World War I was a different era, even in the way war was conducted. Oh, war is still war, and there is wounding, bombing, killing, and capturing. Nevertheless, with one leader, Kaiser Wilhelm II, there was also compassion. After being captured and placed in a POW camp, a British officer, Captain Robert Campbell found out that his mother was dying. He couldn’t bear the thought of not seeing his mother before she passed away, and in his grief, he took a chance. He appealed to Kaiser Wilhelm II, asking to be allowed to go home to visit his mother before she died. Amazingly, Kaiser Wilhelm II granted his request, on the condition that he return to the POW camp after the visit.

When you think about it, once he was safely home with his mother, Captain Campbell could have simply stayed. Seriously, what could the Kaiser have done about it. Nevertheless, being an honorable man, Captain Campbell kept his promise to Kaiser Wilhelm II and returned from Kent to Germany after visiting his mother for a week. He stayed at the camp until the war ended in 1918. That was not the end of the story, however.

On August 24, 1914, then 29-year-old Captain Campbell, of the 1st Battalion East Surrey Regiment, was captured in northern France. He was sent to a prisoner-of-war (POW) camp in Magdeburg, north-east Germany. It was there that he received the heartbreaking news that his mother, Louise was dying of cancer. Captain Campbell traveled through the Netherlands and then by boat and train to Gravesend in Kent, where he spent a week with his mother before returning to Germany the same way. His mother died in February 1917.

With the kindness of the Kaiser, and a duty to honor his word, Captain Campbell, knowing that if he didn’t return, no one else would ever be given that same consideration, Captain Campbell returned to Germany. Strangely, there was no issues during his return. I suppose the Kaiser could have cleared the way previously, but it would be my guess that the Kaiser was just as shocked by the return as I am. Unfortunately, Britain wasn’t as considerate, because they blocked a similar request from German prisoner Peter Gastreich, who was being held at an internment camp on the Isle of Man. After that no other British prisoners of war were afforded compassionate leave.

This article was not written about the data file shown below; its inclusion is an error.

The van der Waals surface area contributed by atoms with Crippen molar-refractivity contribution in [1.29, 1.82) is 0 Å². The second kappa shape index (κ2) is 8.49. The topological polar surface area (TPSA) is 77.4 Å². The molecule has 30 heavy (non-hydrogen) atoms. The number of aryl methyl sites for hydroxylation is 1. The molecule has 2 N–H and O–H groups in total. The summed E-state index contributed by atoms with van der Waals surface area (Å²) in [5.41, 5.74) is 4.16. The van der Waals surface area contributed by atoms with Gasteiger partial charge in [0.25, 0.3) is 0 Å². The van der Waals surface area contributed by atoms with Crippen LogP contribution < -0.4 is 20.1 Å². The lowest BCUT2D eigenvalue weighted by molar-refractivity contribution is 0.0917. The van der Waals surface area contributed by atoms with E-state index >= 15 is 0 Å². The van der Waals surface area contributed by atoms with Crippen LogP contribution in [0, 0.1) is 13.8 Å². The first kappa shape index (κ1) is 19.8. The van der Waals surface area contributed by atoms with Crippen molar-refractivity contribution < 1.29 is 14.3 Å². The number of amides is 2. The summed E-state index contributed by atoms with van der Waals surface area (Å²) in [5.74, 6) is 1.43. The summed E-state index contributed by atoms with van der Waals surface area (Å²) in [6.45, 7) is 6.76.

As for Captain Campbell, while he felt duty-bound to return to captivity, he did not feel duty-bound to stay in captivity. As soon as Captain Campbell returned to the camp, he set about trying to escape. He and a group of other prisoners spent nine months digging their way out of the camp before being captured on the Dutch border and sent back. He remained in the camp until 1918 and served in the military until 1925. Captain Campbell rejoined the military when World War II broke out in 1939 and served as the chief observer of the Royal Observer Corps on the Isle of Wight. He died in the Isle of Wight in July 1966, aged 81.